There are many programs for writing and editing texts and most are good for anybody and anything. Because basically they all do one thing – they let you create texts.
As a writer you write, as an editor you edit and as a publisher you publish. The writer in you wants a tool that can create texts as quickly and easy as possible. Quick because when you are finally getting some good ideas or when the words are coming to your mind faster than you can type, you need a tool that reacts immediately. Your mind is occupied with trying to grab the ideas and impulses so you also want something that is fool-proof and not distracting.
After many thoughts and attempts I settled for the one obvious tool that does the job best: a plain text-editor.
A text editor is a small program that basically produces .txt files, which is just about the most bare and smallest kind of text-file you can produce. No different letter types or sizes, nice layout or italics or bold, but just text, ready to be used everywhere you want. Because of the simple .txt format you can take it anywhere you like in the world of text-based software. Open it in your favourite word-processor and create the most beautiful layout you can think of or send it by email to your best friend who can read it instantly in the mail or open it in what ever software and operating system he or she might happen to use. Copy and past that long post into your blogging tool or create an archive of lightweight basic text files, future-proof.
Text files are very convenient to back-up as their small size guarantees the shortest possible uploading time to a backup service, be it on the web or on your memory key. It will take you very likely more than a lifetime to write 2GB of .txt files, so you don’t have to worry about running out of space anywhere.
But one of the main advantages is the quick response time of text editors. They open instantly and make my old computer react like a brand new top model. Keep a shortcut at hand and whenever an idea pops up write it down immediately and save it, either in a file of its own or keep a file open to gather related ideas.
Save your files naming them with the current date like yymmdd (for example: 100211) and you automatically create a diary or journal that is stored in the right order and with the exact date you had that brilliant idea.
When you consequently start a new file each day you can keep track of different versions by copying the lightweight .txt file of the day before in your new file and edit and save it.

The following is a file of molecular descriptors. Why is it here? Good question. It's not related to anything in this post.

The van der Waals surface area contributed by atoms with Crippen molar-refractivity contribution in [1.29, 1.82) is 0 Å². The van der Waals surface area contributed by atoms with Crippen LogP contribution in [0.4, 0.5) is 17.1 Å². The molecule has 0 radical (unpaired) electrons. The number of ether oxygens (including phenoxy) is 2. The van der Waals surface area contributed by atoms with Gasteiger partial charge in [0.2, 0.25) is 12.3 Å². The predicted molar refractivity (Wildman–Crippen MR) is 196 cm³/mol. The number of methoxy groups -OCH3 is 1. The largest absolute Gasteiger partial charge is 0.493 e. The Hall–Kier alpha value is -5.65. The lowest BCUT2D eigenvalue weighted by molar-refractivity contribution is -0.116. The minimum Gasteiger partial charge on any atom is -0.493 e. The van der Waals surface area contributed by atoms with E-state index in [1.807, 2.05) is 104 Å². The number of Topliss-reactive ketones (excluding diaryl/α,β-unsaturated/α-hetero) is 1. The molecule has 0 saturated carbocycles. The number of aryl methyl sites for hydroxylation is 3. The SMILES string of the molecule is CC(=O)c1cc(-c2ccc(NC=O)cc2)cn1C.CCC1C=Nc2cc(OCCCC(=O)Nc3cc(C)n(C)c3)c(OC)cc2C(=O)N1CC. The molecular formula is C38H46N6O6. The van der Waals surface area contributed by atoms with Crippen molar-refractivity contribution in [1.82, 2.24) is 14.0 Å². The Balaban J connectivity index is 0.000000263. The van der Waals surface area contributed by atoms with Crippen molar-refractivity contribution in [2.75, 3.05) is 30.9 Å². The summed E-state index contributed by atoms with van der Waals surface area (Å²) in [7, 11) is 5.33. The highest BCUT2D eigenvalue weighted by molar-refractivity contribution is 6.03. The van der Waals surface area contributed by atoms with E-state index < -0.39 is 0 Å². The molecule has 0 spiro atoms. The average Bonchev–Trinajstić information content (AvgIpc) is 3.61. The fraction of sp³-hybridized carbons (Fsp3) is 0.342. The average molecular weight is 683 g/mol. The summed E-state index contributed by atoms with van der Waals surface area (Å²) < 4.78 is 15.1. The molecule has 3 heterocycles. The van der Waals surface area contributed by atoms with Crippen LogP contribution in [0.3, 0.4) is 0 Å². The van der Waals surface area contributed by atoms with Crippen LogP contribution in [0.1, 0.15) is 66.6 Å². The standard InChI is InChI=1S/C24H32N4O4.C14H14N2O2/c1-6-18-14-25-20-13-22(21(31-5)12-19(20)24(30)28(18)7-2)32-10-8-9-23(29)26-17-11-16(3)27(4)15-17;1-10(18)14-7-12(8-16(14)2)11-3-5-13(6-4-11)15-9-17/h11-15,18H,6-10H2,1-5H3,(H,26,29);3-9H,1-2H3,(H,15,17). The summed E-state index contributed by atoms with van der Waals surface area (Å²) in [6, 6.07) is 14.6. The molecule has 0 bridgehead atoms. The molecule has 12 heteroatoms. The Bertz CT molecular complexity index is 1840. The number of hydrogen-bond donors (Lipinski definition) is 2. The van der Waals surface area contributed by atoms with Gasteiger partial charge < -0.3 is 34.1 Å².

In order to keep control over your growing archive of .txt files you can use a search-tool that you tweak to index your archive of .txt files only. In this way you will be able to search very fast and won’t get distracted by .mp3 files or house-cleaning schedules. To ease up the searching process I add tags to pieces of text that I think I might want to use or reread later. A tag like #(tag), as for example: #quote or #idea, doesn’t really work in the search-tools I used as they apparently don’t “read” the #-symbol. So I opted for tag-quote or tag-idea that is certainly indexed by all search tools.
Screenshot of the results of a search in my .txt files (using Tracker).
I put the tag on a new line and I add a few words that somehow describe the piece of text I am referring too as these words show up in my search results directly behind the tag.
Screenshot of a text editor with tabs (gedit)
Choose a text editor that supports tabs so you can open search results or other multiple files you are working on in the same window and quickly switch between them. These could for example be chapters of a book, a plot or character descriptions, quotes or articles. I keep always two tabs open; a todo list or notes file and a file with the tags I use so I can be consistent.
Screenshot of the my complete screen.
Most text editors have the F11 shortcut that will turn it into a full-screen productivity machine and with a default easy-for-the-eye background colour there will be no stopping you.
Well, I can’t see a reason anyway.